On the Big Island in Hawaii is a national park called Pu’uhonua o Honaunau, or the Place of Refuge. The place is special, white sand, black lava stone walls, ki’i figures bearing their teeth at the wind and the water, tall palms swishing their fronds in the wind. There are usually a few sea turtles bobbing around in the waves and happily grazing algae. Sometimes one pulls itself out of the lapping waves for some warming sunshine.
In the park, there are some lava stone walls and platforms, some buildings and figures, but mostly it contains peace and beauty.
What’s important to know is that inside these walls was safety. Historically, the place of refuge provided an escape valve of sorts out of the strict rules of Hawaiian society. To my superficial understanding, that traditional culture had strong kapu – or what we might call taboos – protocol for who is allowed to do what where. Some sound social-caste-driven – commoners couldn’t touch the shadow of nobleman – others seem much more about alignment with ecological forces – letting land or fishing areas lie fallow to recover from harvesting pressure. There were also political struggles. Those who had transgressed the rules or been on the wrong side of a battle could reach one of these zones of…is it forgiveness? or maybe absolution?…and enter a process to be reincorporated into society.
A hut near the entrance holds the bones of priests, and it is their power, in my language perhaps the power of their intention, that gives this place its power of peace. The place is magical. Maybe it is the warm sun, the closeness of sea turtles, the graceful swaying of the palm fronds. Or maybe the years of peace and renewal in this spot has left an aura of deep calm.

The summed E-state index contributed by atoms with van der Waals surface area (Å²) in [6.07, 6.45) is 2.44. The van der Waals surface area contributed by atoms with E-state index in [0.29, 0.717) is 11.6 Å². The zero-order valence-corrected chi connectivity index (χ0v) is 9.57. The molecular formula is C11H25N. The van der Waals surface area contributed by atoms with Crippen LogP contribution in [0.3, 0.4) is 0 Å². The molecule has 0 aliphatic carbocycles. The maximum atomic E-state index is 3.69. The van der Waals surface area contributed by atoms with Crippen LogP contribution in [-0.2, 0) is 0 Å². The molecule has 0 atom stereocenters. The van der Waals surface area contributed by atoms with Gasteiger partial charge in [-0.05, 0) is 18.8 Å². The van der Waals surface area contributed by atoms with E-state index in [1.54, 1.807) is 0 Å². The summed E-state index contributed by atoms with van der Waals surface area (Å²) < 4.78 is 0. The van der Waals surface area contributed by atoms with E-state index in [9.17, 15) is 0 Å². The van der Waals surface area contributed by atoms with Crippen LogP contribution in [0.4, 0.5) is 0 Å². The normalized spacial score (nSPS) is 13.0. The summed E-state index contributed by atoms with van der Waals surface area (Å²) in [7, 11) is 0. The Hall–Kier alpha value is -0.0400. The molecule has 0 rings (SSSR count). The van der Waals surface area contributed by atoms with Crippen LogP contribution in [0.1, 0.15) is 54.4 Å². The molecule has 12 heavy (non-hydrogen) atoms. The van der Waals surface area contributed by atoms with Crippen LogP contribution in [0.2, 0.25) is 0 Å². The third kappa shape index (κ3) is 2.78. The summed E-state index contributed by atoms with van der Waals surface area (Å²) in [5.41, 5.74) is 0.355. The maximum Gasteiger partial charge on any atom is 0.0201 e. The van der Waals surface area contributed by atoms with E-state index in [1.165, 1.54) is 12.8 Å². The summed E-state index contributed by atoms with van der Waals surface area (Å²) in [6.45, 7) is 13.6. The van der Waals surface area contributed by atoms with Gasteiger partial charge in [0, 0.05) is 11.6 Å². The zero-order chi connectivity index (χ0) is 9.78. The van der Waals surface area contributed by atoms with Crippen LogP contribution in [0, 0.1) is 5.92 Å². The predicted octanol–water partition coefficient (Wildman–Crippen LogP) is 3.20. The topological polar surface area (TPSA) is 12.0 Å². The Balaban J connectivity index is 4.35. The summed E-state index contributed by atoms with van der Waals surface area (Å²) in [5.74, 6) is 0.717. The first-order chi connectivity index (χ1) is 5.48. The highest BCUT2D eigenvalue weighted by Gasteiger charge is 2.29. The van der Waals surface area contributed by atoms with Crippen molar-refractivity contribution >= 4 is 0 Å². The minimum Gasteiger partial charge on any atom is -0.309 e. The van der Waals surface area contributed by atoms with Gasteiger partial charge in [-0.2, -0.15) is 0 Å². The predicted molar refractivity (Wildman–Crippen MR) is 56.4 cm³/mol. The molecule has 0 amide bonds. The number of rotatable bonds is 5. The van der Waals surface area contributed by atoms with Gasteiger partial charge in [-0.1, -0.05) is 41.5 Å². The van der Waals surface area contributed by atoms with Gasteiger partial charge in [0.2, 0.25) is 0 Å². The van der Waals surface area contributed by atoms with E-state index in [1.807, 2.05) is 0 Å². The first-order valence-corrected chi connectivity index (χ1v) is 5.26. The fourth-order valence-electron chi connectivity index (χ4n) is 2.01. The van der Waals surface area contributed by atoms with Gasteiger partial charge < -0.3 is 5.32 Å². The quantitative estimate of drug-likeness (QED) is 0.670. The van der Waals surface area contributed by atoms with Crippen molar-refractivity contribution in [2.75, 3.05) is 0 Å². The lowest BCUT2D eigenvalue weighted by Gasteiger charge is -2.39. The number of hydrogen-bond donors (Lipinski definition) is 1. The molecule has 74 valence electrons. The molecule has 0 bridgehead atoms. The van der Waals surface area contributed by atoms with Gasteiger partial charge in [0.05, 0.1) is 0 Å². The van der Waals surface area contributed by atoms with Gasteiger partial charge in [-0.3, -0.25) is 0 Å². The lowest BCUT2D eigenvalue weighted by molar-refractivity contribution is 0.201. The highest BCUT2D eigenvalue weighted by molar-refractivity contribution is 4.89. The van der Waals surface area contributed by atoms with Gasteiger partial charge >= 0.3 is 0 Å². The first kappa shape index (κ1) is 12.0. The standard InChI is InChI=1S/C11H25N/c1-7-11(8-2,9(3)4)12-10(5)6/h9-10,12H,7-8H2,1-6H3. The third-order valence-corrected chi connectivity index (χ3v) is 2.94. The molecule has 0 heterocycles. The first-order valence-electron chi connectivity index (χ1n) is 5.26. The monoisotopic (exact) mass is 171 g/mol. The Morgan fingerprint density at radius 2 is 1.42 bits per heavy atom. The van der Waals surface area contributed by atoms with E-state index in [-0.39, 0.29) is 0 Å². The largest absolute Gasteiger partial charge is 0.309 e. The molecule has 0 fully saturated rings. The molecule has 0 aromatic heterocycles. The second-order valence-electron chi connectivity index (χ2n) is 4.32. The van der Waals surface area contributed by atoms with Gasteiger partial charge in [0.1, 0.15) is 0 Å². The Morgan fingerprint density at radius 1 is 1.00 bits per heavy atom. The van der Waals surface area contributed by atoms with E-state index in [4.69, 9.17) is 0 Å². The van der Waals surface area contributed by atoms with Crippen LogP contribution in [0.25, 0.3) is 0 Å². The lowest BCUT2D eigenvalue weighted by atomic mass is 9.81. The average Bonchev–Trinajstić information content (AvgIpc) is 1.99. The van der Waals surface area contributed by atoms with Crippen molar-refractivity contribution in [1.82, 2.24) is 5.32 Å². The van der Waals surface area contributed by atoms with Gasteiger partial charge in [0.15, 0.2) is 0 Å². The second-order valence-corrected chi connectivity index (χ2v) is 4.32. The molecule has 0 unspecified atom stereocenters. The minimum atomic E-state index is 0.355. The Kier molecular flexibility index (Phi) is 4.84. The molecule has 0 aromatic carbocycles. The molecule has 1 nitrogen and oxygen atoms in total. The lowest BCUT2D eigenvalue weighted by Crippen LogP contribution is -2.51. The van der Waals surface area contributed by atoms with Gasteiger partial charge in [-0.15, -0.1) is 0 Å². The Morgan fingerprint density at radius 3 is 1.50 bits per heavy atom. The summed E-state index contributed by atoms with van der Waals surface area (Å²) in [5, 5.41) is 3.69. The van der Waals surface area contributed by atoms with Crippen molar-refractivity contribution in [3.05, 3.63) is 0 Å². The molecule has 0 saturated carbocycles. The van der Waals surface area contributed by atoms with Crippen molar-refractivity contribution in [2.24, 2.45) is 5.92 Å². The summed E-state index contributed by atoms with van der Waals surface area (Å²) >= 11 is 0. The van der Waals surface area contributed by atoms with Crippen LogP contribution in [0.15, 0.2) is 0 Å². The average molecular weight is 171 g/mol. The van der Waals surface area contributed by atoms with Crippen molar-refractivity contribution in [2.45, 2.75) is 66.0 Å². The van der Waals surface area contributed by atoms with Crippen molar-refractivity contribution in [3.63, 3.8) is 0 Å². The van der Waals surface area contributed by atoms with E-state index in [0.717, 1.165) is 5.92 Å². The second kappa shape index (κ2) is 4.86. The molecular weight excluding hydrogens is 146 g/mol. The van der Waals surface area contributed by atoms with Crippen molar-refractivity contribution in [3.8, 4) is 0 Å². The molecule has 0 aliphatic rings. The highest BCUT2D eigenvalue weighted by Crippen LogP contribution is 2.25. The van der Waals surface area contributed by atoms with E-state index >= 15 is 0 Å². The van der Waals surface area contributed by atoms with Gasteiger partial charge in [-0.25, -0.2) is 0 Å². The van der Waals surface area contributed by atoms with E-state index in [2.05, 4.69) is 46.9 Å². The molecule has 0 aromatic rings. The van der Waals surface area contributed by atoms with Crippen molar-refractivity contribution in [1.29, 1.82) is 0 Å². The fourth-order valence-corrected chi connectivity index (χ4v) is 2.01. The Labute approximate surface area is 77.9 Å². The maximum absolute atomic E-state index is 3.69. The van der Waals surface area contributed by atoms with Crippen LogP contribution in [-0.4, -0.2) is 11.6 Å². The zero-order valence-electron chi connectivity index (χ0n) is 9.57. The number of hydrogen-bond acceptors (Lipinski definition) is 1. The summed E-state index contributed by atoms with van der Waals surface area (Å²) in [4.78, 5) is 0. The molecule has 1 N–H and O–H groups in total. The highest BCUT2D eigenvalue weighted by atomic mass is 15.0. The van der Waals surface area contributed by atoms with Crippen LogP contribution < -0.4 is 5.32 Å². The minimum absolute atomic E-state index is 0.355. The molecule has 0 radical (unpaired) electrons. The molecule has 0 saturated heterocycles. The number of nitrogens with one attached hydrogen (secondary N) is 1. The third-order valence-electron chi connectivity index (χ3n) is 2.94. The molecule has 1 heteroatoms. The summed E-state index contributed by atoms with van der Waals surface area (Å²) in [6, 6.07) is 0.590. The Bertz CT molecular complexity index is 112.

While there are moments of transcendence and sublime beauty, life also contains moments of annoyance, small-minded prejudice, mistakes of inattention, bad luck, and bad intentions. Wouldn’t it be nice to have a place where we can go and be forgiven?
Of course, the spell breaks when envisioning larger transgressions, or repeat offenders. And, while I cannot imagine setting this up for a larger society, this place does inspire me to create openness and forgiveness for myself, for the day to day departures from intention, misfires, and missed opportunities, for the ways in which I find myself lacking and lecture myself on doing ____ better, more often, or never again.
As I near my 40th Birthday, my goal is to carry that safe place around for myself and for those close to me. My meditation practice is the practice of building that space, and my meditation room is its physical manifestation.When I am calm and at peace, I create peace around me. When I let myself become disturbed, I disturb.
What is your place of refuge? How can it be extended to increase your own well-being and that of those around you? How do you nurture your hope?